You were flown in for an in-person job interview, where you had the chance to meet and get to know the team. It went great… Or so you thought. It’s now been over a month since you’ve heard from the hiring manager. The job posting is still “open,” and HR said they’d get back to you within two weeks. WTF happened?
From your point of view, it sure seems like the company might have ghosted you. But the radio silence may actually be a flurry of tasks for the hiring manager to complete before they can offer you the position. Read on to understand some common reasons why you haven’t heard back, and what to do about it.
It’s not you—it’s me
Perhaps your soon-to-be-supervisor squeezed in your interview just before going on vacation. It’s super-convenient for the manager, but it’s not so convenient for you. Once the manager returns from their travels, they’ll trudge through all the email from the last few weeks, until they get to the swath of HR messages that say, “We still need a decision on this person.”
Or there’s been unclear internal communications. What does that look like? Say the hiring manager has decided they would like to extend an offer to you, that manager needs to contact HR. Or was it HR that was supposed to follow-up? Did anyone in HR send out an email to clarify? These situations happen easily in a busy company environment.
If you think the interview went great and were expecting the offer, trust your gut. It could be internal red tape and emails that haven’t connected. Be confident, and stay positive.
Fess up, did you embellish a little? (A lot?)
Senior executives at Hewlett-Packard have suggested that women will apply for a job when they meet most, if not all, of the requirements of a job posting. Meanwhile, men are comfortable applying at much lower levels of qualification. In my experience, both men and women who feel lacking in a specific area will find ways to make one relevant detail in their resumés the core of their entire application.
On paper a job candidate can skate to the next round using this tactic. But in person you may be required to discuss this topic at length and describe how you would use that experience to propel the company forward. You may be willing to learn the skills you need, but if the manager suspects that your resumé is a lie, they won’t hire you.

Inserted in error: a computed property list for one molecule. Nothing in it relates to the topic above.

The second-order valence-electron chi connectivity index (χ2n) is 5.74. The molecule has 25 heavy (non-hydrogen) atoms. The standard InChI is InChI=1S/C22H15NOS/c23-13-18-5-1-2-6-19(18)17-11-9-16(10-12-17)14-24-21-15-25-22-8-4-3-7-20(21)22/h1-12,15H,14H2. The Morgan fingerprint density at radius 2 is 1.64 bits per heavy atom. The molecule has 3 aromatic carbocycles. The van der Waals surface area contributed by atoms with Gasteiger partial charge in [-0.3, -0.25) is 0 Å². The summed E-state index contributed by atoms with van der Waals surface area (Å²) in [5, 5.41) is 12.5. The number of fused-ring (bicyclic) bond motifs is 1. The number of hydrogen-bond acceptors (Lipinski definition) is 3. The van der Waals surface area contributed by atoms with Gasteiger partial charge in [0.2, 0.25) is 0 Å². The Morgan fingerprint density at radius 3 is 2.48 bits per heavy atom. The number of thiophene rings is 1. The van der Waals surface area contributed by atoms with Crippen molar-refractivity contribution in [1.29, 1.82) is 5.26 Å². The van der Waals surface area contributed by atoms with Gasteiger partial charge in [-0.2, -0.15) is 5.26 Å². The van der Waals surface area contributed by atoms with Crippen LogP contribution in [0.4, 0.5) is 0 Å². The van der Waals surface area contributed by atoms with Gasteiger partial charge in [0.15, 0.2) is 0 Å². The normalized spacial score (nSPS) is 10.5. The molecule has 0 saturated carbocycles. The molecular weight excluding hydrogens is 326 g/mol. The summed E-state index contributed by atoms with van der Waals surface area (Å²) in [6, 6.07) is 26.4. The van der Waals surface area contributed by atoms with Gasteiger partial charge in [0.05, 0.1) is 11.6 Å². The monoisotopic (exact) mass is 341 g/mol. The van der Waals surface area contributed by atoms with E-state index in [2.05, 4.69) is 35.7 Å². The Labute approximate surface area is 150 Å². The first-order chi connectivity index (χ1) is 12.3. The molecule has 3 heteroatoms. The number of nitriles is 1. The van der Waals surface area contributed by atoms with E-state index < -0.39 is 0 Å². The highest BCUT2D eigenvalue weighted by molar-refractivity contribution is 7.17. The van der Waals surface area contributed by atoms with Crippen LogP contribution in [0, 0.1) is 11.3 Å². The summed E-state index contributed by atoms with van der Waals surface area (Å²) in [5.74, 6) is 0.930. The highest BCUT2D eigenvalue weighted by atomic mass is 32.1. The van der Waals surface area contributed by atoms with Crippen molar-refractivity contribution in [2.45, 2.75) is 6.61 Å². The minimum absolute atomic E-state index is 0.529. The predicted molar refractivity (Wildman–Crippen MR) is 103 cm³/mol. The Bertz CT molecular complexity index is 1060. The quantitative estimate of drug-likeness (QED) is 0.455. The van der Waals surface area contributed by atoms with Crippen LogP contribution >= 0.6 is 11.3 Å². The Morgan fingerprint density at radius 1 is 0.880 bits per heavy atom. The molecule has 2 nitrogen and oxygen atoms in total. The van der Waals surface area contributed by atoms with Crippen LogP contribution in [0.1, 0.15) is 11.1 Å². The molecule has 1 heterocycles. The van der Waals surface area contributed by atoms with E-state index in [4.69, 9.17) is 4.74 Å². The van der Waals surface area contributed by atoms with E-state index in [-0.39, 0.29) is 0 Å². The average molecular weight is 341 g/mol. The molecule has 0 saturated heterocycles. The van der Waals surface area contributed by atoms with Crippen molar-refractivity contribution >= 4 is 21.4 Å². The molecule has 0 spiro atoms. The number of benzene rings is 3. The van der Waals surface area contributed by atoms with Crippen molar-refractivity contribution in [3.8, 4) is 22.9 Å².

You’re better off with honesty. If you only meet 60% of the qualifications and requirements of a job posting, the hiring manager will focus on the reasons why you think you are a good fit for the job. They will also ask whether you would be open to learning the skills that the job requires.
You’re not quite what we’re looking for
As the manager of a versatile team, I select unique candidates who are somehow different from the rest of my team. But this kind of team-building can mean that—despite an outstanding resumé and a stellar interview—I might think that your education and experience are too similar to the background of another team member. When a recruiter says, “Your personality wasn’t a good fit,” a team dynamic like this could be at play.
Time to take action
Where do you go from here? If it’s been a month and you still want to be a member of this team, go email your HR contact. Two weeks is enough time for most companies to make a decision, so check in.
Make it a brief note: “Thank you again for your time during my interview on [DATE]. If you’ve had a chance to touch base with [hiring manager], I would appreciate knowing if they have come to a decision, or if they have any further questions.” If you have a phone number, use it! You might get a real person to answer the phone. Remember that it’s better knowing the job position status than not hearing back at all—and hiring managers appreciate persistence. Be prepared and polite, and check any impatience at the door. We’re crossing our fingers for you.
Author’s Note: This manager, and the entire HR department of Brewer Science, Inc., follow best practices for hiring candidates, including ethical standards, diversity and inclusion, and all Equal Employment Opportunity (EEO) federal guidelines.
This article by Amanda Riojas originally appeared on Fairygodboss.